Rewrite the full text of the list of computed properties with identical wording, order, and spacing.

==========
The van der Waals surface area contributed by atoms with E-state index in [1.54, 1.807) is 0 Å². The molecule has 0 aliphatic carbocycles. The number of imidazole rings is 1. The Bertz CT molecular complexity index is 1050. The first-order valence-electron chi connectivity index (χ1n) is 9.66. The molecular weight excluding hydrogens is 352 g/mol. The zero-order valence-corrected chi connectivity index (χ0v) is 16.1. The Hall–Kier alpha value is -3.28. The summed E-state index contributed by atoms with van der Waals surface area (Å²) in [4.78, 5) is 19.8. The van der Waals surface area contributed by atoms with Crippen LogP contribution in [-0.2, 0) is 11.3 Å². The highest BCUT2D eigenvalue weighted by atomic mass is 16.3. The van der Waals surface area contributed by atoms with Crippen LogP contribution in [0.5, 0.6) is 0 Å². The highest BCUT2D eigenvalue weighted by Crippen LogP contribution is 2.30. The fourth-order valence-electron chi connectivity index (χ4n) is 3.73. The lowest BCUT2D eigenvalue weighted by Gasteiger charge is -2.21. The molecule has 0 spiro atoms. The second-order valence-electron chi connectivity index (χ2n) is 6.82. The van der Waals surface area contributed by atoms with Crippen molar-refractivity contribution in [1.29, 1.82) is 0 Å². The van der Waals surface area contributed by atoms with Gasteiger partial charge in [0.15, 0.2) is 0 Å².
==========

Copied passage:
The van der Waals surface area contributed by atoms with E-state index in [1.54, 1.807) is 0 Å². The molecule has 0 aliphatic carbocycles. The number of imidazole rings is 1. The Bertz CT molecular complexity index is 1050. The first-order valence-electron chi connectivity index (χ1n) is 9.66. The molecular weight excluding hydrogens is 352 g/mol. The zero-order valence-corrected chi connectivity index (χ0v) is 16.1. The Hall–Kier alpha value is -3.28. The summed E-state index contributed by atoms with van der Waals surface area (Å²) in [4.78, 5) is 19.8. The van der Waals surface area contributed by atoms with Crippen LogP contribution in [-0.2, 0) is 11.3 Å². The highest BCUT2D eigenvalue weighted by atomic mass is 16.3. The van der Waals surface area contributed by atoms with Crippen LogP contribution in [0.5, 0.6) is 0 Å². The highest BCUT2D eigenvalue weighted by Crippen LogP contribution is 2.30. The fourth-order valence-electron chi connectivity index (χ4n) is 3.73. The lowest BCUT2D eigenvalue weighted by Gasteiger charge is -2.21. The molecule has 0 spiro atoms. The second-order valence-electron chi connectivity index (χ2n) is 6.82. The van der Waals surface area contributed by atoms with Crippen molar-refractivity contribution in [1.29, 1.82) is 0 Å². The van der Waals surface area contributed by atoms with Gasteiger partial charge in [0.15, 0.2) is 0 Å².